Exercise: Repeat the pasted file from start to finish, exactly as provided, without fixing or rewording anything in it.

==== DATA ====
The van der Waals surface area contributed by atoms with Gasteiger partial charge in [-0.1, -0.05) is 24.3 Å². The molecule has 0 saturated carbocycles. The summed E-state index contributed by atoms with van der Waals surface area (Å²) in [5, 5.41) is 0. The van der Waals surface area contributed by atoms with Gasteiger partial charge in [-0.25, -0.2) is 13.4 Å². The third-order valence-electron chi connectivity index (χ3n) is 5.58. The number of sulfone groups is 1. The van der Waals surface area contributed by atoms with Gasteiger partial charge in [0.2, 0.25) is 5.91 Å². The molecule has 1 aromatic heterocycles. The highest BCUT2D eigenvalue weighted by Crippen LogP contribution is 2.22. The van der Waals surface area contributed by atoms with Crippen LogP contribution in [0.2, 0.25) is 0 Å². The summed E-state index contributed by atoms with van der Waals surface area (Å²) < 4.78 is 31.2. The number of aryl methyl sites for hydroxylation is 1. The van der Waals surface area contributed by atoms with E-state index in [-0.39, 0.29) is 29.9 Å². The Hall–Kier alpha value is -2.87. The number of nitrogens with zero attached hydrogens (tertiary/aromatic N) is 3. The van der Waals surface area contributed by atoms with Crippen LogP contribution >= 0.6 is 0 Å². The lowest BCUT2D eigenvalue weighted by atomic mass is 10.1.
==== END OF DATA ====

The van der Waals surface area contributed by atoms with Gasteiger partial charge in [-0.1, -0.05) is 24.3 Å². The molecule has 0 saturated carbocycles. The summed E-state index contributed by atoms with van der Waals surface area (Å²) in [5, 5.41) is 0. The van der Waals surface area contributed by atoms with Gasteiger partial charge in [-0.25, -0.2) is 13.4 Å². The third-order valence-electron chi connectivity index (χ3n) is 5.58. The number of sulfone groups is 1. The van der Waals surface area contributed by atoms with Gasteiger partial charge in [0.2, 0.25) is 5.91 Å². The molecule has 1 aromatic heterocycles. The highest BCUT2D eigenvalue weighted by Crippen LogP contribution is 2.22. The van der Waals surface area contributed by atoms with Crippen LogP contribution in [0.2, 0.25) is 0 Å². The summed E-state index contributed by atoms with van der Waals surface area (Å²) < 4.78 is 31.2. The number of aryl methyl sites for hydroxylation is 1. The van der Waals surface area contributed by atoms with E-state index in [-0.39, 0.29) is 29.9 Å². The Hall–Kier alpha value is -2.87. The number of nitrogens with zero attached hydrogens (tertiary/aromatic N) is 3. The van der Waals surface area contributed by atoms with Crippen LogP contribution >= 0.6 is 0 Å². The lowest BCUT2D eigenvalue weighted by atomic mass is 10.1.